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Working in Class

Recognizing How Social Class Shapes Our Academic Work

Allison L. Hurst and Sandi Kawecka Nenga

More students today are financing college through debt, but the burdens of debt are not equally shared. The least privileged students are those most encumbered and the least able to repay. All of this has implications for those who work in academia, especially those who are themselves from less advantaged backgrounds. Warnock argues that it is difficult to reconcile the goals of facilitating upward mobility for students from similar backgrounds while being aware that the goals of many colleges and universities stand in contrast to the recruitment and support of these students. This, combined with the fact that campuses are increasingly reliant on adjunct labor, makes it difficult for the contemporary tenure-track or tenured working-class academic to reconcile his or her position in the academy. « less more »
Rowman & Littlefield Publishers
Pages: 220Size: 6 1/4 x 9 1/2
978-1-4758-2252-6 • Hardback • January 2016 • $70.00 • (£47.95)
978-1-4758-2253-3 • Paperback • January 2016 • $35.00 • (£23.95)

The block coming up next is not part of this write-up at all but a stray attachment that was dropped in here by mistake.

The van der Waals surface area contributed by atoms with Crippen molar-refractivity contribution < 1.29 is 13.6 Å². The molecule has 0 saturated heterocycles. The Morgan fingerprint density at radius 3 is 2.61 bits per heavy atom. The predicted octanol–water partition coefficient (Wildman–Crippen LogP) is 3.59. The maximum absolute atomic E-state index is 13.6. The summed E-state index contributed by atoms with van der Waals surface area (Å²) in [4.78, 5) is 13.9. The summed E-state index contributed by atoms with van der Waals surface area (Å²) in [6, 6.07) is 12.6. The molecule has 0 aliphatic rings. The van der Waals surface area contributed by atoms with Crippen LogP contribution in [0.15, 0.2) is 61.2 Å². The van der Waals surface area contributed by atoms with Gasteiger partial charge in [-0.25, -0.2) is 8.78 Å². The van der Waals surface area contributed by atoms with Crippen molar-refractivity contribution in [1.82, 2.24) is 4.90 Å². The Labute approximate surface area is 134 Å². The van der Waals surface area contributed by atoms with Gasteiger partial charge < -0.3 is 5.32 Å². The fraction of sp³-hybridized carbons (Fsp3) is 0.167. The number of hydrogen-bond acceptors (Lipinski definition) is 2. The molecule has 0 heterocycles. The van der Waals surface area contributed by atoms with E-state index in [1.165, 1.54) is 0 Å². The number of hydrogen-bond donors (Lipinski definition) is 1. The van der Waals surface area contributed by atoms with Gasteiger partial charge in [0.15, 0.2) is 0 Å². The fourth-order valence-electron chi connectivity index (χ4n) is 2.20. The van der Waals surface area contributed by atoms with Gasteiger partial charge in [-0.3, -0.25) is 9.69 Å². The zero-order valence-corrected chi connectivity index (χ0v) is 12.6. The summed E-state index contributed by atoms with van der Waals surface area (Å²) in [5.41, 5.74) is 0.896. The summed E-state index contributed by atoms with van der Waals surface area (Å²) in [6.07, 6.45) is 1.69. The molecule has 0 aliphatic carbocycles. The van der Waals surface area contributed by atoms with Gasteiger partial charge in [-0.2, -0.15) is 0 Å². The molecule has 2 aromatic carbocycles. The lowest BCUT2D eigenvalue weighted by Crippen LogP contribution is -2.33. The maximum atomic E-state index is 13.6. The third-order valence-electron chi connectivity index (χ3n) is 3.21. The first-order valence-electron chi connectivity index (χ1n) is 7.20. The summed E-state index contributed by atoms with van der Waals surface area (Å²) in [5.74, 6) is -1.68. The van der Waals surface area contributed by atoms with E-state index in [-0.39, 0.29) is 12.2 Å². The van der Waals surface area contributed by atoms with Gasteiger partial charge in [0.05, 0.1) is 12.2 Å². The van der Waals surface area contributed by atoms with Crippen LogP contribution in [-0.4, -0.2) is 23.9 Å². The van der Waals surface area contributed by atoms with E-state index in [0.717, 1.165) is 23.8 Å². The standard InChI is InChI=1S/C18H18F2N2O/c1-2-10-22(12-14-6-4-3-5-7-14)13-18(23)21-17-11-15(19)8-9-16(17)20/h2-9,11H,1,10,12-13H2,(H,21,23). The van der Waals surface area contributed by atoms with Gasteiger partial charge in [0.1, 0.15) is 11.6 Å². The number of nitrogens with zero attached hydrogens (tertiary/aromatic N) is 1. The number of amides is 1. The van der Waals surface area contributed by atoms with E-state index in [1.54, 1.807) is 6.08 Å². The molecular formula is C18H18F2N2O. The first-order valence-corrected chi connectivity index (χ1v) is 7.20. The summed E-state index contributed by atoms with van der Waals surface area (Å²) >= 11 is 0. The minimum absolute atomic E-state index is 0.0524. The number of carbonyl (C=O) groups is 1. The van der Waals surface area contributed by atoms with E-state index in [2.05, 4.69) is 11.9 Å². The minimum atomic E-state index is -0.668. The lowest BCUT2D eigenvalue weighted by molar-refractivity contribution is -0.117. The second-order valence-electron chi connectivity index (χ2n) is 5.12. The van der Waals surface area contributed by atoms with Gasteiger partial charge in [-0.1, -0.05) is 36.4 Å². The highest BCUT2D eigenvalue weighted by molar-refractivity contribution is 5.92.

978-1-4758-2254-0 • eBook • January 2016 • $33.00 • (£22.95)
Allison L. Hurst is an assistant professor of sociology at Oregon State University, where she teaches courses on the sociology of education and theory. She is also one of the founders and the current acting president of the Association of Working-Class Academics, an organization composed of college faculty and staff who were the first in their families to graduate from college. She has written two books on the experiences and identity reformations of working-class college students,The Burden of Academic Success: Loyalists, Renegades, and Double Agents (2010) andCollege and the Working Class(2012). Her current research focuses on the outcomes of college graduates, specifically the role of class and the impact of student debt.